Valuing commercial property accurately and without conflict of interest is important if every stakeholder is to receive a fair deal. Common commercial property valuation errors such as neglecting to create a Terms of Engagement document between the valuation provider and the client are easily avoided. Here are five errors to prevent to ensure valuation proceeds smoothly:
Neglecting to draw up a Terms of Engagement document
This crucial document clarifies the roles and responsibilities of each party in a commercial property valuation. The Terms of Engagement document should be thorough. It should include key information such as the type of property, the address, the date of valuation, and any special considerations that should made in the valuation.
Ignoring a conflict of interest
In commercial property valuation, the valuer performing the appraisal is legally required to act impartially and in the client’s best interest. Valuers cannot ignore any conflict of interest such as having financial ties to the property itself or having any undeclared biased interest in an outcome of the transaction.
Not having the necessary area or subject knowledge to perform accurate valuation
A property professional who is untrained in valuing properties in a specific category (such as commercial or mixed-use) will not have the necessary understanding of the industry.
Similarly, it’s important for a valuer to understand the market in the area where the valuation is carried out. This ensures that the professional performing the appraisal has a clear perspective and can make judgments backed by sound knowledge and localised understanding.
Commercial property valuers not specifying the limitations of due diligence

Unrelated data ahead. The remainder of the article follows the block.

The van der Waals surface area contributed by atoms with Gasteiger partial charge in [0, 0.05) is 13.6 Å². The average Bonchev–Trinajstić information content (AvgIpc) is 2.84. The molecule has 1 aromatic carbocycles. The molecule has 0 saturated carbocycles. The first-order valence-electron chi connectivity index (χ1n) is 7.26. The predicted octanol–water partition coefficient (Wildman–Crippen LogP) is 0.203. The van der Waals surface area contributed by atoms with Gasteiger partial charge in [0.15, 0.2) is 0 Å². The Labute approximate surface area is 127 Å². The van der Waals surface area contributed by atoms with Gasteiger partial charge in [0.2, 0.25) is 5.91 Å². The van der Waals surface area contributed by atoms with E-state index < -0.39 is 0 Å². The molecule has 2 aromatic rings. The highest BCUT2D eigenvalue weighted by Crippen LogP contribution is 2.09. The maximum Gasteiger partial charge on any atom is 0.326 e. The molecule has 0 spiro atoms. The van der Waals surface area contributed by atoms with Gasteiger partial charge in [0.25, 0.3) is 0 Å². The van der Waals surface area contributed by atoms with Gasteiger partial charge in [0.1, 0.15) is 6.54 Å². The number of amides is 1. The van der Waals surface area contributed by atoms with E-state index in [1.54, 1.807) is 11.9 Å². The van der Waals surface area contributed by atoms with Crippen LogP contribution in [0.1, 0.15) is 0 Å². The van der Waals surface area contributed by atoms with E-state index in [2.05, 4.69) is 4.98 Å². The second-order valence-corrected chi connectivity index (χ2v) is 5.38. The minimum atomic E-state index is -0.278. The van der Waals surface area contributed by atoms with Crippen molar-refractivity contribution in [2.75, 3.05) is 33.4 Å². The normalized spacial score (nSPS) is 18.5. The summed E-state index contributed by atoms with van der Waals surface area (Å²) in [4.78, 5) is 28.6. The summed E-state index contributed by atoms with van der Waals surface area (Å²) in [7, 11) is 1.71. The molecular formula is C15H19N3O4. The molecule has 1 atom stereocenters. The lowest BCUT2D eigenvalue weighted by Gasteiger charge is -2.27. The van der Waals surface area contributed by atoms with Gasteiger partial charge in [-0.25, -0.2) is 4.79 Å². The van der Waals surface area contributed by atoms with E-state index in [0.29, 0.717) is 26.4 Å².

Where expensive commercial properties are involved, valuers need to specify the limitations of their due diligence. This is crucial for securing indemnity insurance. Properly identified due diligence limitations help to prevent inspections and investigations showing up the individual who performed the valuation or their employer, the property valuation provider.
Not having recognised accreditation to value commercial or industrial property
Every practising commercial property valuer in South Africa is required to register with the South African Council for the Property Valuers Profession. Much can go wrong when an individual who does not have the required skills or accreditation is entrusted with a valuation instruction.
Valuer competence is pivotal since a sub-par valuation reflects badly not only on the individual but their employers too. Because residential and commercial property involve entirely different legal and practical considerations, valuers who work with commercial property need the relevant experience and training. Property service providers that use untrained, non-specialist valuers open themselves up to legal repercussions.
The most common commercial property valuation errors can all be avoided. Choose commercial property experts who have the necessary training and experience to perform accurate, impartial valuations.